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Giant Cell Arteritis (Temporal Arteritis, Cranial Arteritis) And Miscellaneous Connective Tissue Syndromes

Updated on February 13, 2014

Giant Cell Arteritis Ulceration

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Giant Cell Arteritis

This is form of systemic connective tissue disease occurs in the elderly, in the sixth and seventh decades. It is characterized by a panarteritis with giant cell infiltration, predominantly affecting the cranial vessels. The etiology is not established.

Pathology: The larger arteries such as the internal and external carotids, temporal, occipital and ophthalmic arteries are usually involved, though any other artery may show lesions. The lesions are segmental with intervening normal areas. The media of the artery is infiltrated by round cells and giant cells. The vessels may be occluded by thrombi which recanalise later.

Clinical features: Both sexes are equally affected. Onset is with severe, unilateral or bilateral headache in the temporal or less commonly in the occipital regions, associated with vomiting. Diagnostic feature is the palpably thickened, tender and non-pulsatile temporal arteries.

Loss of vision due to occlusion of the ophthalmic artery is a dreaded complication. Rarely, patients present as facial neuralgia with jaw claudication on chewing, deafness, necrosis of the tongue, or an associated widespread necrotizing arteritis of small vessels which presents as peripheral neuropathy.

Laboratory diagnosis: The ESR often exceeds 100 mm/hr and all immunoglobulin fractions are elevated. Temporal artery biopsy which reveals the characteristic histology is diagnostic. However, a negative biopsy does not rule out the diagnosis, since the lesions may occur segmentally.

Treatment: Corticosteroids are indicated in high doses. Prednisolone (50- 60 mg/day) may be started initially and tapered off slowly to the minimum maintenance dose required to keep the ESR down. This treatment must be continued for at least one year.

Once blindness occurs, it is irreversible and it has to be prevented by early diagnosis and institution of steroid treatment.

Tendinitis

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Miscellaneous Connective Tissue

In may musculoskeletal syndromes, no definite disorders of bone, cartilage or connective tissue may be demonstrable. They present with pain and varying grades of disability due to local inflammatory changes but follow a self-limiting course. Such are as follows:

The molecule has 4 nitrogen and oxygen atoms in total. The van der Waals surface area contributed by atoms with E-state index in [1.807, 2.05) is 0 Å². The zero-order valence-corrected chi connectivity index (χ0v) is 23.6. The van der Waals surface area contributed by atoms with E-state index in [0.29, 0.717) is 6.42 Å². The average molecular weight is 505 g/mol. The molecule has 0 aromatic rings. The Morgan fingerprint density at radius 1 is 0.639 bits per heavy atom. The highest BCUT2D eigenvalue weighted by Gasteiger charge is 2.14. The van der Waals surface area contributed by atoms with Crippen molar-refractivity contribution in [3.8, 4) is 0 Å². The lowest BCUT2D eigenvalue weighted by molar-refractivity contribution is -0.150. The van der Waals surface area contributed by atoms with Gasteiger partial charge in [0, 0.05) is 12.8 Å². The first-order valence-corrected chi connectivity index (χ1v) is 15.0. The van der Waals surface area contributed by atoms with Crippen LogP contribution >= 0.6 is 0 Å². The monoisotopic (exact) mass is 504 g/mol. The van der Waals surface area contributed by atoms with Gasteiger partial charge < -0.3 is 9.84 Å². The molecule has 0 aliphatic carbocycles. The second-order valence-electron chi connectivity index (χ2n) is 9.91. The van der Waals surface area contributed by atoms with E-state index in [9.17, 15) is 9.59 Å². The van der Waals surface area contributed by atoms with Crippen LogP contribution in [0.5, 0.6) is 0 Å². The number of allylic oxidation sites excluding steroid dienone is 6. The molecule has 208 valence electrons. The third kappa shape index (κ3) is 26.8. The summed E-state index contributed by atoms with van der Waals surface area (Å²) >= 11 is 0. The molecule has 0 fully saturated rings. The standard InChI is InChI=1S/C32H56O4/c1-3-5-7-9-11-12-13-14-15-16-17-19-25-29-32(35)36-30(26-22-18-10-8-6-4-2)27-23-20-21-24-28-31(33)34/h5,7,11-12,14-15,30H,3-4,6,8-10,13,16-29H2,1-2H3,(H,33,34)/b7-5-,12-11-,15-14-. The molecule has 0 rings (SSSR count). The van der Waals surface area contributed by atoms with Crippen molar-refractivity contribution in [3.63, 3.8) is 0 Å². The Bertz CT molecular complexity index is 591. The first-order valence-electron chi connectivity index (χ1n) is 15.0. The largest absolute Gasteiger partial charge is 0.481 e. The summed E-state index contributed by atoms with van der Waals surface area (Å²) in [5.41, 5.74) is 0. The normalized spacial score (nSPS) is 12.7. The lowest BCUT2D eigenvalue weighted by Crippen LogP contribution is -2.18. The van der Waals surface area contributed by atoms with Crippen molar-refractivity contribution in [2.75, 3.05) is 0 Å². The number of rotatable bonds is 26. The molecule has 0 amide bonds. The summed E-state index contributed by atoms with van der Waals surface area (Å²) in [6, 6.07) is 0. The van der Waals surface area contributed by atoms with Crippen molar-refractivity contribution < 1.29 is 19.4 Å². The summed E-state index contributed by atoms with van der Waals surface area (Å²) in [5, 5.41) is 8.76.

1. Lumbago-Sciatica syndrome: Pain is vaguely located in the low back, it may radiate to the lower limbs. Signs of nerve-root compression do not occur.
  2. Supraspinatus tendinitis
  3. Sub-acromial bursitis
  4. Bicipital tendinitis
  5. Frozen Shoulder: This is a condition of painful limitation of movement of the shoulder. In the initial stages, the shoulder is tender and painful, but later on it becomes painless. It is more probably caused by lesions of the rotator cuff. Myocardial infacrtion, hemiplegia, herpes zoster or surgery on the chest wall may be followed by the syndrome of “frozen shoulder”.
  6. Shoulder hand syndrome: This is a condition in which shoulder movements are restricted and it is associated with pain and swelling of the hand. Conditions which lead to frozen should also may give rise to this syndrome. The incidence is more in epileptics and those on barbiturates and antituberculosis drugs. Treatment consists in the judicious administration of analgesics, anti-inflammatory drugs, corticosteroids, local short wave diathermy and manipulation. In some cases, sympathetic nerve block may be required.
  7. Tennis elbow: This condition is caused by the traumatic rupture of the common origin of the extensor tendons at the lateral epicondyle.
  8. Golfer’s elbow: This condition is caused by the rupture of the common flexor tendon from the medial epicondyle.

Precipitating factors include exposure to inclement weather, unaccustomed exercise, infections, faulty postures, and mild trauma. These disorders are more common in the older age groups.

© 2014 Funom Theophilus Makama

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